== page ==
El clima del pueblo

BERLÍN – La Marcha Popular por el Clima del pasado 21 de septiembre fue un hito  para el incipiente movimiento mundial por el clima, con la participación de más de 400.000 personas en la ciudad de Nueva York, pero ésta fue sólo la punta del iceberg. Personas de 166 países, desde la Argentina hasta Australia, participaron en más de 2.800 actos y concentraciones. Dos millones de activistas reclamaron mediante una petición en línea que los gobiernos optaran por una energía limpia al ciento por ciento. Por primera vez desde la malograda Conferencia de Copenhague sobre el Cambio Climático de 2009, el activismo virtual por el clima pasó al mundo real. ¿Por qué?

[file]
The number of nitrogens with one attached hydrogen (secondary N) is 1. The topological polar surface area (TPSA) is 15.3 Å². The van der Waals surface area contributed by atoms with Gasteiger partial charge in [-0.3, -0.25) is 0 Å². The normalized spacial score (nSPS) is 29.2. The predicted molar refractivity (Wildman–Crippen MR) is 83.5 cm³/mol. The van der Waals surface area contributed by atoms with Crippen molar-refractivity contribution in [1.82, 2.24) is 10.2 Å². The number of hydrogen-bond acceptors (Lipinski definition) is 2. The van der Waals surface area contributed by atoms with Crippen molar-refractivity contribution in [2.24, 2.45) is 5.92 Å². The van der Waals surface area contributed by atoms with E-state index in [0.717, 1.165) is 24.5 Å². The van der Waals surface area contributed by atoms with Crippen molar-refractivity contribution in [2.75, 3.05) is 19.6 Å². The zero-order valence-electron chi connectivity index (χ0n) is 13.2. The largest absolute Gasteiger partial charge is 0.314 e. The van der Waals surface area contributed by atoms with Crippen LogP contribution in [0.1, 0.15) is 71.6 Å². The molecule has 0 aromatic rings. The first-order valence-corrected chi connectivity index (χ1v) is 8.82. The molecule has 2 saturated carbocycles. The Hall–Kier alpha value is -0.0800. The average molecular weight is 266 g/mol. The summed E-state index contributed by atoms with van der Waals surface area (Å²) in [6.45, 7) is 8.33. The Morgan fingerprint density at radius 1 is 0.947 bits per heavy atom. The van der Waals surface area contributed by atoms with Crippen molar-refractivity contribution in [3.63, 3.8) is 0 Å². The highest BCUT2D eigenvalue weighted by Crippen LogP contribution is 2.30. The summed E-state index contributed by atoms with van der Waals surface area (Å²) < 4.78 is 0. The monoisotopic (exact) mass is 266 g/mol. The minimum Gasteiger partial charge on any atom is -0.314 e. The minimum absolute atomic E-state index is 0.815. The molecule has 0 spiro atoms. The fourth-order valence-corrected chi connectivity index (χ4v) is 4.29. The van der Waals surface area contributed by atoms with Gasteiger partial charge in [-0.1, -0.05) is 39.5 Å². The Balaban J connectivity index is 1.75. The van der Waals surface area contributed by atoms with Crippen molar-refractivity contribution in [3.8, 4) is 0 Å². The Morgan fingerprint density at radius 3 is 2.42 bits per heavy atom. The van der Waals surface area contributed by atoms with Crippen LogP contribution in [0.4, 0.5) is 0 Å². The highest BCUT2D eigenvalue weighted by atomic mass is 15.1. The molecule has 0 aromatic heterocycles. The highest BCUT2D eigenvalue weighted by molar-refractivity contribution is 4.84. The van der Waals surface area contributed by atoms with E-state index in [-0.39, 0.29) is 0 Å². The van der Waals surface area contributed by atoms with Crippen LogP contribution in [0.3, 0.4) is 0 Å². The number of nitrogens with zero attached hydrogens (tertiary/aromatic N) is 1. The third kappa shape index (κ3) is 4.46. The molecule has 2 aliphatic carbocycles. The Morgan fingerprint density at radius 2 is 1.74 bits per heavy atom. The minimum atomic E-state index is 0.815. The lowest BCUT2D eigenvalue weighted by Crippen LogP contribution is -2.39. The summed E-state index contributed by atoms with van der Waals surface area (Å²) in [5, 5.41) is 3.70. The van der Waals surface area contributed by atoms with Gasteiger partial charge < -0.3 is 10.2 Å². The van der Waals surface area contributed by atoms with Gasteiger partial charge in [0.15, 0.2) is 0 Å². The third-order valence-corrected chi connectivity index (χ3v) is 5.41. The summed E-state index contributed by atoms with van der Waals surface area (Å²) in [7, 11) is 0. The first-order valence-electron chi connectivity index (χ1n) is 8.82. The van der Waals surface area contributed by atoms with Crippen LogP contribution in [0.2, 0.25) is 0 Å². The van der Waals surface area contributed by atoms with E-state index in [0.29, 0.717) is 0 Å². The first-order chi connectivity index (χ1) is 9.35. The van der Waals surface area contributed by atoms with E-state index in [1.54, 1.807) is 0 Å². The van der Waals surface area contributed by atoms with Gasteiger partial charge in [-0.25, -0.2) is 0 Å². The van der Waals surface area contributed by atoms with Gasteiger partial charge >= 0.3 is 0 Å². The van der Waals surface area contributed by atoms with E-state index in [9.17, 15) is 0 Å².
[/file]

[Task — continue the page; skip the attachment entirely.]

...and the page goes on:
Los ciudadanos están preocupados por las consecuencias del cambio climático y saben que el problema son los combustibles fósiles. Han llegado a reconocer que unos intereses poderosos están bloqueando el necesario paso a la energía limpia y han dejado de confiar, sencillamente, en que sus gobiernos estén haciendo lo suficiente por el futuro del planeta. Así se reflejó no sólo en el número sin precedentes de personas que participaron, sino también en la diversidad de los participantes: activistas urbanos, grupos indígenas, adeptos a credos y opiniones políticas diferentes y –lo más destacado– jóvenes y ancianos.

Actualmente las personas establecen conexiones naturales entre el cambio climático y la vida diaria. Los maestros eran partidarios de escuelas que funcionaran con energía renovable, las mujeres apoyaban una agricultura más sana, las abuelas pedían un aire puro para sus nietos, los sindicatos quieren una transición a puestos de trabajo ecológicos y los alcaldes de ciudades quieren inversiones en edificios energéticamente eficientes.

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